Mining malware is spreading like wildfire, every week now we run another story on some platform or other falling victim to it. As cryptocurrencies become far more lucrative than ransomware or identity theft incidents of exploits will only increase. Various governmental departments in Australia and the UK were found frantically calling the tech guys over the weekend as their websites were compromised.
According to the Guardian as many as 5,000 websites were infected with a variant of the Coinhive mining malware. In the UK they included websites of National Health Services, the Student Loans Company, and several English councils in addition to the UK’s data protection watchdog, the Information Commissioner’s Office. They have all been taken offline to deal with the issue.
The malicious miner came from a compromised plugin called BrowseAloud which enables blind and partially sighted people read content on websites. The script had the same operation as has been seen many times before; hijacking the machine’s hardware to mine for Monero. XMR is the number one crypto currency for criminals now since it is encrypted and anonymous leaving no trace to the destination wallets.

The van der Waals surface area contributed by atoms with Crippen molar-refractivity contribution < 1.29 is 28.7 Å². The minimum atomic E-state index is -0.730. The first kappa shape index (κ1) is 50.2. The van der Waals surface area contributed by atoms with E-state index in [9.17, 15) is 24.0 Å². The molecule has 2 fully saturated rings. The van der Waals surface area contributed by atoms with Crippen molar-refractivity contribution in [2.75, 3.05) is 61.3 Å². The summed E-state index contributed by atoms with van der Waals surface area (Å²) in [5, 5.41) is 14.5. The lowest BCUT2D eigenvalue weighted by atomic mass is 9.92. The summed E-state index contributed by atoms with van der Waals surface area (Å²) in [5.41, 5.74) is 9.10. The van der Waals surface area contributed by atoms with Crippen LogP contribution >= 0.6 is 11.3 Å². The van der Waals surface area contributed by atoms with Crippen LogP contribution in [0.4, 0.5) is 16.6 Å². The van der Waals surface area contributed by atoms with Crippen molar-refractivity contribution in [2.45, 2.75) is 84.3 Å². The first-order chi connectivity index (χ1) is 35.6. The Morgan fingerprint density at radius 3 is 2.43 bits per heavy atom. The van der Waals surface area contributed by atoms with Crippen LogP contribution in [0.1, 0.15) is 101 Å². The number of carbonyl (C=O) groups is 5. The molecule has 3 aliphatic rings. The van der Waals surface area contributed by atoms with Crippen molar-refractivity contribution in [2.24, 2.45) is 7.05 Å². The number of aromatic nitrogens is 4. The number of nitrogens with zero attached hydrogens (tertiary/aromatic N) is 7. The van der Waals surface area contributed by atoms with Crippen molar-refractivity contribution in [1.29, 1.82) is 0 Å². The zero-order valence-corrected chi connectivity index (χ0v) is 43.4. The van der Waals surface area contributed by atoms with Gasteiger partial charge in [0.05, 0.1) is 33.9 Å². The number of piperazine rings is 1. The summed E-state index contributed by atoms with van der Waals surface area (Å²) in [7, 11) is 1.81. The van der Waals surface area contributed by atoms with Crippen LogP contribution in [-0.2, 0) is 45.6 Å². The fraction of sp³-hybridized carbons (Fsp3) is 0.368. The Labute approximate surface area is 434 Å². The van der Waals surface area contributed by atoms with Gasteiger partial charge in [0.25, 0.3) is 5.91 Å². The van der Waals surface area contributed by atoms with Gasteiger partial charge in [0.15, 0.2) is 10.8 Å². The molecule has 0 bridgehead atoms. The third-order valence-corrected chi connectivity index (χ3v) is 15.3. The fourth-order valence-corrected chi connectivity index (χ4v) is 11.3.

Plugin authors, Texthelp, took their own website offline to patch the compromised software;
“The company has examined the affected file thoroughly and can confirm that it did not redirect any data, it simply used the computers’ CPUs to attempt to generate cryptocurrency, The exploit was active for a period of four hours on Sunday. The Browsealoud service has been temporarily taken offline and the security breach has already been addressed,”
The security consultant who documented the attack told media;
“This type of attack isn’t new – but this is the biggest I’ve seen. A single company being hacked has meant thousands of sites impacted across the UK, Ireland and the United States. There were ways the government sites could have protected themselves from this. It may have been difficult for a small website, but I would have thought on a government